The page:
With the month of October behind us, I think back on the topic of my first co-publication, Bloody Autumn, the Shenandoah Valley Campaign of 1864. To add impetus to the recollections this year, I am currently fine-tuning a presentation that I will be giving to a round table next spring. When reading through my research notes and re-reading some of the great accounts of Shenandoah Valley war histories, I keep coming across one thought: was Jubal Early as a good a general, but maybe not as “lucky” a general in the Valley of Virginia as his predecessor in that district was? Before you flood my inbox with vitriolic filled messages questioning my sanity, let’s take a moment to look at a few specifics.
In the spring of 1862, Confederate General Thomas Jonathan “Stonewall” Jackson mounted an offensive against Union forces under the command of Brigadier General James Shields in the vicinity of Kernstown, Virginia, south of Winchester in the lower Shenandoah Valley. Through some limited reconnaissance by Confederate cavalry and a quick reconnaissance of the terrain, Jackson attacked what he thought was an outnumbered enemy contingent. Instead, he was attacking an entire Union division, numbering close, to 9,000 Union soldiers. Jackson had at his disposal less than 4,000 men. Not the best of odds.
During the battle Jackson shifted regiments, sometimes without consulting the brigade commanders that these units belonged to, to carry the offensive or solidify the existing Confederate line. Although Kernstown would be marked as a defeat for “Stonewall” and recriminations and allegations which led to a court-martial proceeding of his ranking subordinate, Jackson’s star would continue to ascend after that March, 1862 engagement.
The Union forces are content to stay on the defensive, to counteract what Jackson dictates, and then are content to let the Confederates retreat. The Union commander on the field Colonel Nathan Kimball ignores directives from Shields to attack and instead continues to buttress his lines for defense.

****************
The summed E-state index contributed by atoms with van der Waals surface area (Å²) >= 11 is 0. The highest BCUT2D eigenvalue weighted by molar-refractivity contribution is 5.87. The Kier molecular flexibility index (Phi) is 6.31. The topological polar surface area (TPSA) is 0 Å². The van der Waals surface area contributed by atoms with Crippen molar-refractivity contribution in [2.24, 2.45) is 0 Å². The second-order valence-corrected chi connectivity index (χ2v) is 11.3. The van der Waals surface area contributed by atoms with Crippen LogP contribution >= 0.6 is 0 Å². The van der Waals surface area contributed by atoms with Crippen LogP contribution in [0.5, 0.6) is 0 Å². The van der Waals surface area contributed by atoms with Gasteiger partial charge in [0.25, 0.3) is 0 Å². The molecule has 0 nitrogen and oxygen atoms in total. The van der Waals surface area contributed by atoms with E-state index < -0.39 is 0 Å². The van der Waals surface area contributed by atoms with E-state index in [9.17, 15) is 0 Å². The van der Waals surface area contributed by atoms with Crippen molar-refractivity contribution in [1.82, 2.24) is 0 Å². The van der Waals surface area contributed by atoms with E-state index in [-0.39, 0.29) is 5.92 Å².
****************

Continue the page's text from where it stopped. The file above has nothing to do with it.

Fast-forward two and a half years to the fall of 1864 and Confederate forces again find themselves on the outskirts of Winchester, Virginia. Yet, this time, they are on the defensive to the north and east of the vital crossroads town.
Jubal Early, the Confederate commander, does a superb job of deflecting Union Major General Philip Sheridan’s throughout the morning and early afternoon of September 19, 1864. In a daring move, dare we say, “Jacksonesque” Early pulls the majority of Major General John C. Breckenridge’s Division from north of the town to add weight to his defense to the west, where the primary fighting has been raging all day.
A smart, sound move, still a gamble, as only one infantry brigade, under Colonel George Patton is left, along with Confederate cavalry, to guard that portion of the field. Yet, it is a necessary risk. Early understands he is outnumbered, he understands he has been holding his own against what can be considered piecemeal attacks by Sheridan. But, he senses victory and makes the gamble, hoping for battlefield luck. Maybe even capture some of that Jackson spirit, animate his dependable Second Corps contingent, and steal a victory.
However, Early, is not lucky. Instead, Union cavalry, finding the terrain to the north of Winchester excellent for a mounted charge, will unleash their mounted fury on the outgunned and outnumbered Confederates. The Union timing is impeccable, as Brigadier General Alfred Torbert, under repeated missives from Sheridan, finally organizes the attack.
Early’s left flank disintegrates. The line to the west of the town, comprising almost all of Early’s infantry is flanked and retreats. The day is lost. Winchester is lost. Jackson gambled in 1862, Early gambled in 1864. Jackson faced Kimball and a wounded Shields. Early faced Sheridan. One could afford to lose a risky endeavor. One could not.
Both did exactly what their personality and military acumen dictated. Extenuating circumstances and the need to be perfect in every decision is the difference between Early and Jackson in these two engagements. One could afford to make a mistake as the caliber of the opponent was not up to excellence. The other could not.